The surprise dual decisions were made by Speaker Dennis Hastert and by DeLay — who asked GOP colleagues to undo the extreme act of loyalty they handed him in November. Then, Republicans changed a party rule so DeLay could retain his leadership post ifthat charged three of the Texas Republican's associates.
When Republicans began their closed-door meeting Monday night, leaders were considering a rules change that would have made it tougher to rebuke a House member for misconduct. The proposal would have required a more specific finding of ethical violations.
Republicans gave no indication before the meeting that the indictment rule would be changed. Even more surprising was DeLay's decision to make the proposal himself.
Jonathan Grella, a DeLay spokesman, said DeLay still believed it was legitimate to allow a leader to retain his post while under indictment. But Grella said that by reinstating the rule that he step aside, DeLay was "denying the Democrats their lone issue. Anything that could undermine our agenda needs to be nipped in the bud."
Grella said Republicans did not know that DeLay would make the proposal. "He was doing some thinking and this was the conclusion he came to," the spokesman said.
Hastert made the proposal to retain the current standards of conduct.
Rep. Mark Kirk, R-Ill., said, "It's a mark of a leader to take a bullet for the team and not for the team to take a bullet for the leader. I'm very glad we decided to stick with the rules."
Hastert spokesman John Feehery said that a change in standards of conduct "would have been the right thing to do but it was becoming a distraction."
Brendan Daly, spokesman for House Democratic Leader Nancy Pelosi, said Republicans pulled back on the discipline rule because "the issue simply became too hot for them to handle."
Democrats on Monday toughened their own indictment rule. Previously, only committee chairmen were required to step aside if indicted. Now, the same rule applies to House Democratic leaders.
Rep. J. D. Hayworth, R-Ariz., agreed there was pressure on Republicans not to change conduct rules. "Constituents reacted and the House and, more importantly, the House leadership, responded accordingly," Hayworth said.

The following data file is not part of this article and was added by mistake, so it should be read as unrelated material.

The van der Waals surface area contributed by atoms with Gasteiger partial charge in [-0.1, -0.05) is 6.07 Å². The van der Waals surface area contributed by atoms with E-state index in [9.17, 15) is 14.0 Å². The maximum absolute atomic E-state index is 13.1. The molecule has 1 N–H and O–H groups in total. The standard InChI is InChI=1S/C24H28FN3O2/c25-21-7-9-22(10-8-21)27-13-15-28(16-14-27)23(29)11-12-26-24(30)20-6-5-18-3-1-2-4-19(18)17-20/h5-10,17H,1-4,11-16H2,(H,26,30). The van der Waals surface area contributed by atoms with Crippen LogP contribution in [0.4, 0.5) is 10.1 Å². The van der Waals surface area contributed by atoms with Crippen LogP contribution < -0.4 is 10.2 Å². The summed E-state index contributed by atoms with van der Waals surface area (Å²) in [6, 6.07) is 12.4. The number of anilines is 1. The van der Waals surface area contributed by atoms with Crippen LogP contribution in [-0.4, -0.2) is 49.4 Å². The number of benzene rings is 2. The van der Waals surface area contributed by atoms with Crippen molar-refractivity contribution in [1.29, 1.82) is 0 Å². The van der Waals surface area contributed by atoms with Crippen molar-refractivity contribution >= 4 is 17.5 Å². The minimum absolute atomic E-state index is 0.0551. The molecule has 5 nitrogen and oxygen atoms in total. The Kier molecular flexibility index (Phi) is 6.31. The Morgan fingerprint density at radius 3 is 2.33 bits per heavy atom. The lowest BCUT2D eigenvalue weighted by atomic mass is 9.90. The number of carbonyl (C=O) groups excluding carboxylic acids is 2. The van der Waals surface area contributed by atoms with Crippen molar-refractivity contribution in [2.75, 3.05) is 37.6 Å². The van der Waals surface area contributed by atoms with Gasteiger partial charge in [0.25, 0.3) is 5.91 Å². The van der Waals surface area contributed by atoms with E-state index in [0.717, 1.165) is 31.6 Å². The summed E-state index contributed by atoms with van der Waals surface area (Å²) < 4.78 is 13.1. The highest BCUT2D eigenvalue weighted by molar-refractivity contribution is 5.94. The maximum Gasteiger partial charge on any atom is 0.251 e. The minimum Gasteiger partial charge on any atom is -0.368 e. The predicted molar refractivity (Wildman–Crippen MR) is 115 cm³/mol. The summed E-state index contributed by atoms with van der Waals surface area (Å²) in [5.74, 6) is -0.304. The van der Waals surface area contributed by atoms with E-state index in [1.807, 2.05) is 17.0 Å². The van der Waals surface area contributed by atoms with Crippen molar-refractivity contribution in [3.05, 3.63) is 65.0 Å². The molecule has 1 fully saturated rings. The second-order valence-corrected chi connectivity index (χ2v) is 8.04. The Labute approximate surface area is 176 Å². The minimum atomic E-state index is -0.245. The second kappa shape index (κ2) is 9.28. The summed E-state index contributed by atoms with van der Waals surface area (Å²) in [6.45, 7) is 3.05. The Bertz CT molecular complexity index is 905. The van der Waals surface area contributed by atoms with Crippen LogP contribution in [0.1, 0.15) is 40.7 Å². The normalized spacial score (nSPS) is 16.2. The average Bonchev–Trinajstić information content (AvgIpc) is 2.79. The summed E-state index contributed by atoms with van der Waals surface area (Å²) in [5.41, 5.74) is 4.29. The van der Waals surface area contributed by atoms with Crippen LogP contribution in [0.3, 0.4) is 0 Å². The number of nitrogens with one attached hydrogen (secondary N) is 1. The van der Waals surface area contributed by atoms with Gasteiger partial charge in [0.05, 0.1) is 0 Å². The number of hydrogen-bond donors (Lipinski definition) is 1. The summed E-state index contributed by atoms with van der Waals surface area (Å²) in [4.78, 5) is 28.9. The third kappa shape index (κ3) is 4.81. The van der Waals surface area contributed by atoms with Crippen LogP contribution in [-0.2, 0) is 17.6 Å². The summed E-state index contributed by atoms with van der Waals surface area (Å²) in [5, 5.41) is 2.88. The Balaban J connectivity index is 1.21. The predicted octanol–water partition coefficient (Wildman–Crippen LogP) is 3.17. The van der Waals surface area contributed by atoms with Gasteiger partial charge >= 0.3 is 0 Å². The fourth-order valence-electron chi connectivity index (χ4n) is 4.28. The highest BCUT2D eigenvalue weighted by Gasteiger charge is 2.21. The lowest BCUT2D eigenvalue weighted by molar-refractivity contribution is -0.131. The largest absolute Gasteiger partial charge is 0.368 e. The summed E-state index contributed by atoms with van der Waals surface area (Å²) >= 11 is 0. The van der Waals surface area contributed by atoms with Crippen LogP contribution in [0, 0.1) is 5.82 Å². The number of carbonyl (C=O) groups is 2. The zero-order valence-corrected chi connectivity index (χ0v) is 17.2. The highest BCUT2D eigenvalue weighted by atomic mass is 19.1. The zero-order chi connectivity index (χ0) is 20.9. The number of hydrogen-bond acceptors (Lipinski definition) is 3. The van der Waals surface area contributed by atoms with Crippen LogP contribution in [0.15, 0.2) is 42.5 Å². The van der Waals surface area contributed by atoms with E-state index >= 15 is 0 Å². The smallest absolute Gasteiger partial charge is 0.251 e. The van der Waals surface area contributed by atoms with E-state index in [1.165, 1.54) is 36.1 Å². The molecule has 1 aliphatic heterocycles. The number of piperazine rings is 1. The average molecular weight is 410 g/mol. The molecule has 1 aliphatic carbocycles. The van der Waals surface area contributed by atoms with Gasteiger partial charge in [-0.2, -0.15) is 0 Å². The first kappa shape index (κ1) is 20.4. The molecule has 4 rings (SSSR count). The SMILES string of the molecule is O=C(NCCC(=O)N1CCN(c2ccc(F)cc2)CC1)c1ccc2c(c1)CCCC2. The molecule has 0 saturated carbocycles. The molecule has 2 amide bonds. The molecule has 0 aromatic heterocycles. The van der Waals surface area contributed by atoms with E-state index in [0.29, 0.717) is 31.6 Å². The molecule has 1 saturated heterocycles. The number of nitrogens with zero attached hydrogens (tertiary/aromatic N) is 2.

The House will debate all new rules proposals Tuesday, the first day of the 109th Congress.
Another Republican proposal would allow relatives to accompany a House member on a trip financed by a special interest group or nonprofit organization. Current rules specify a spouse or child may go along.
The code of conduct that was retained by the Republicans requires lawmakers and employees to conduct themselves "at all times in a manner that shall reflect creditably on the House." Some Republicans believed the standard is too general and wanted discipline to depend on a more specific finding of wrongdoing.
House Democrats and Republicans had an informal ethics truce after an investigation of then-Speaker Newt Gingrich's activities with tax-exempt organizations — a probe that ended seven years ago with a financial penalty against Gingrich.
That truce ended last year when a freshman Democrat, Chris Bell of Texas,. The House ethics committee cited the general rule several times in criticizing the majority leader.
However, the panel did not find that DeLay violated any other standard of conduct, even though it concluded that DeLay created the appearance that an energy company's political donors were given special access to him. DeLay also was admonished for his office's contact with federal aviation officials, seeking their intervention in a Texas political dispute.
Later, the ethics panel — formally the Committee on Standards of Official Conduct — also admonished Bell for filing a complaint that presented an exaggerated description of DeLay's conduct.
The outgoing chairman of the ethics committee, Republican Joel Hefley of Colorado, issued a statement before the meeting opposing any change in conduct rules that was not bipartisan.
Congressional watchdog groups joined House Democrats in opposition to a change, saying any such move would be for one purpose: to protect DeLay.
"All of this is designed to make one man truly above the law," said Melanie Sloan of Citizens for Responsibility and Ethics in Washington.
Tom Fitton, president of Judicial Watch, said, "Tom DeLay is a poster boy for ethics problems in the House."